Thai Baht Set for Second Weekly Drop on Intervention Concern

Thailand’s baht was poised for a second weekly decline amid concern the central bank will intervene to halt appreciation that may hurt exporters. Bonds fell as the stock index reached its highest level since 1994.

The baht advanced 2.5 percent against the dollar this year, the best performance in Asia, as official data showed global funds purchased more than $5 billion of sovereign debt and equities than they sold during the period. The currency has started to stabilize after strengthening earlier in 2013, Bank of Thailand Governor Prasarn Trairatvorakul said yesterday. The central bank is ready to take measures “if the baht is distorted,” he said Jan. 31.

“There’s been some correction in the baht after quite a sharp rally this year, while there remains intervention concern,” said Tsutomu Soma, manager of the investment trust and fixed-income business unit at Rakuten Securities Inc. in Tokyo. “Funds will continue to flow into Asia where growth is solid. For bonds, it’s natural to think domestic investors are shifting funds to stocks that have really performed strongly.”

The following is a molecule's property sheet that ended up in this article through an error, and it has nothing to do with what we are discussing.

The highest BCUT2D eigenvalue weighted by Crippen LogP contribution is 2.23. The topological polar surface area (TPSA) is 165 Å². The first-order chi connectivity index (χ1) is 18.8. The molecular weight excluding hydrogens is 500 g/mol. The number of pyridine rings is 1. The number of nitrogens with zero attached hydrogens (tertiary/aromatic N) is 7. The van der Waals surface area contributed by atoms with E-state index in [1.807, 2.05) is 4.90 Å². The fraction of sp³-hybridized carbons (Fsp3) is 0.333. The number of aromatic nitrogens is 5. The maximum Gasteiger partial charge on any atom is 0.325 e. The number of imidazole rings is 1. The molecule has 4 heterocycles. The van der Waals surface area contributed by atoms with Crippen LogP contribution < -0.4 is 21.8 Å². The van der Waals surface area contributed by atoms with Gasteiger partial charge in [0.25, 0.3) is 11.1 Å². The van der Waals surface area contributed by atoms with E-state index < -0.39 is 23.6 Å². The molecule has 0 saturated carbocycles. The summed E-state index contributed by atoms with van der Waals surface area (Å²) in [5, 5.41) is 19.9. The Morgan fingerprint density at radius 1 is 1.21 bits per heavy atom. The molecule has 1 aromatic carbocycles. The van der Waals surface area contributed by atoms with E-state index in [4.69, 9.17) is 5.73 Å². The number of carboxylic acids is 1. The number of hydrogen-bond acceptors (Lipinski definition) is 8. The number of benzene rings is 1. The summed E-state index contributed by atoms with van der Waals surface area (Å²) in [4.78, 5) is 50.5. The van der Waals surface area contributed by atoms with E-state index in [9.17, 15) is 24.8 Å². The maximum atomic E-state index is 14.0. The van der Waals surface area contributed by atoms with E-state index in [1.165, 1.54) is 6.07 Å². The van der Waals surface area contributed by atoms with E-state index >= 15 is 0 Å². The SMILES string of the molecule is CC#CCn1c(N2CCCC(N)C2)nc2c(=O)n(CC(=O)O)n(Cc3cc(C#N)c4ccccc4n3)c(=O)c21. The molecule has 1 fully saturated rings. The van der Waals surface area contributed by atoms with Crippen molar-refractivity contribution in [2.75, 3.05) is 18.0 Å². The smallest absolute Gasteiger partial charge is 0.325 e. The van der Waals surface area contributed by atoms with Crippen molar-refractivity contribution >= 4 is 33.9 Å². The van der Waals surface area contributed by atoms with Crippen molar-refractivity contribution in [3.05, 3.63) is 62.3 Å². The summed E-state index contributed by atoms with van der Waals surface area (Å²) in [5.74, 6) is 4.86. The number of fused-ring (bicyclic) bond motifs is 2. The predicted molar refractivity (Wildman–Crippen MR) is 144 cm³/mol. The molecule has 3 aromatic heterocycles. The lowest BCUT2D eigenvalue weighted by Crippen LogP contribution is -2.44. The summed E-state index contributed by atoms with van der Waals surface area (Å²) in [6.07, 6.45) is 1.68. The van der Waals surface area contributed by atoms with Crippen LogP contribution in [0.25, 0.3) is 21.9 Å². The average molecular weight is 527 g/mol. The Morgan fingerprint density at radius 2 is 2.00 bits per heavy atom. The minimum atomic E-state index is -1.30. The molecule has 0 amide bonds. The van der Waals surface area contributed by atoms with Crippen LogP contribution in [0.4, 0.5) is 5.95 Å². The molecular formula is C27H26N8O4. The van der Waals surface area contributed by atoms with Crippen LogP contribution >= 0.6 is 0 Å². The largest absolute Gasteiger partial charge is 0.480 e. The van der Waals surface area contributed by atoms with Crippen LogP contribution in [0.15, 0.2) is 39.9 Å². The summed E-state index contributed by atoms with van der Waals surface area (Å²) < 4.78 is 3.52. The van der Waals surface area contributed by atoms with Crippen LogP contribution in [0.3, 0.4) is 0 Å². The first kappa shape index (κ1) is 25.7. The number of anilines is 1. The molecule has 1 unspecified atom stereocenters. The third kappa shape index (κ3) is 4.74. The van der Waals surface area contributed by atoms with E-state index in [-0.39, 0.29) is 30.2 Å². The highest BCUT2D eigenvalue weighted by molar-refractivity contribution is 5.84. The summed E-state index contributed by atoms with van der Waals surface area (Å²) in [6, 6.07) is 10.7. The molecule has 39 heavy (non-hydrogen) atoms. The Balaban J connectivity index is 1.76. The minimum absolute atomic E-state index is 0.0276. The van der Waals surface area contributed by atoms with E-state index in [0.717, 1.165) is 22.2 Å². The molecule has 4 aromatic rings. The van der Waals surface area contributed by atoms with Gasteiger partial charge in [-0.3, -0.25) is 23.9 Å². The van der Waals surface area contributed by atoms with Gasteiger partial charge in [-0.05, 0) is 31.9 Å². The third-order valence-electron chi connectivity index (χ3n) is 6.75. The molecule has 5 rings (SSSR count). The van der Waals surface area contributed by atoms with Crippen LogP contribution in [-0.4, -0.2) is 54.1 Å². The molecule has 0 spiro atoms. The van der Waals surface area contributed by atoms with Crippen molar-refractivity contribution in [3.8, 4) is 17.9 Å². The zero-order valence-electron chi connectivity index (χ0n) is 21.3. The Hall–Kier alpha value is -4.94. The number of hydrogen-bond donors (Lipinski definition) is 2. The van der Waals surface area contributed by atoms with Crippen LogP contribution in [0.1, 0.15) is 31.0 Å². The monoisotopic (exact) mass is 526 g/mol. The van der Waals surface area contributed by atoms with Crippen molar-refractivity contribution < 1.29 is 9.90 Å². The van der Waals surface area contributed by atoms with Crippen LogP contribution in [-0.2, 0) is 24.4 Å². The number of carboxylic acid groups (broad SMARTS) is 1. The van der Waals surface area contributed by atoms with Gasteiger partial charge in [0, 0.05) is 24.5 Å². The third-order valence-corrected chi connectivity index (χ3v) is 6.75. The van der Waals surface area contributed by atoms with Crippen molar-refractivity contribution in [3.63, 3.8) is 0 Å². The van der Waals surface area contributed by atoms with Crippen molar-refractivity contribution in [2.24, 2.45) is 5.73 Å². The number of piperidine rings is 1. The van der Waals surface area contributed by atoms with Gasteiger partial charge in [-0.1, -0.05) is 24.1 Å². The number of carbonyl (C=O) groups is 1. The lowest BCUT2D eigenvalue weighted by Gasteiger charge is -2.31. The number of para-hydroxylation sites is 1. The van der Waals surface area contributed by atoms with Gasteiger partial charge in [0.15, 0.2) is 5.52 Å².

The baht slipped 0.1 percent this week to 29.83 per dollar as of 8:53 a.m. in Bangkok, according to data compiled by Bloomberg. The currency rose 0.1 percent today.

One-month implied volatility, a measure of expected moves in the exchange rate used to price options, dropped 25 basis points, or 0.25 percentage point, to 5.35 percent from a week ago. The rate climbed three basis points today.

Official data on Feb. 18 may show gross domestic product increased 15.4 percent in the fourth quarter from a year earlier and 5.5 percent in 2012, according to the median estimate of economists in separate Bloomberg surveys.

The yield on the 3.625 percent government bonds due June 2023 rose eight basis points this week to 3.63 percent, data compiled by Bloomberg show. The measure was little changed today.

To contact the reporter on this story: Yumi Teso in Bangkok at yteso1@bloomberg.net

To contact the editor responsible for this story: James Regan at jregan19@bloomberg.net

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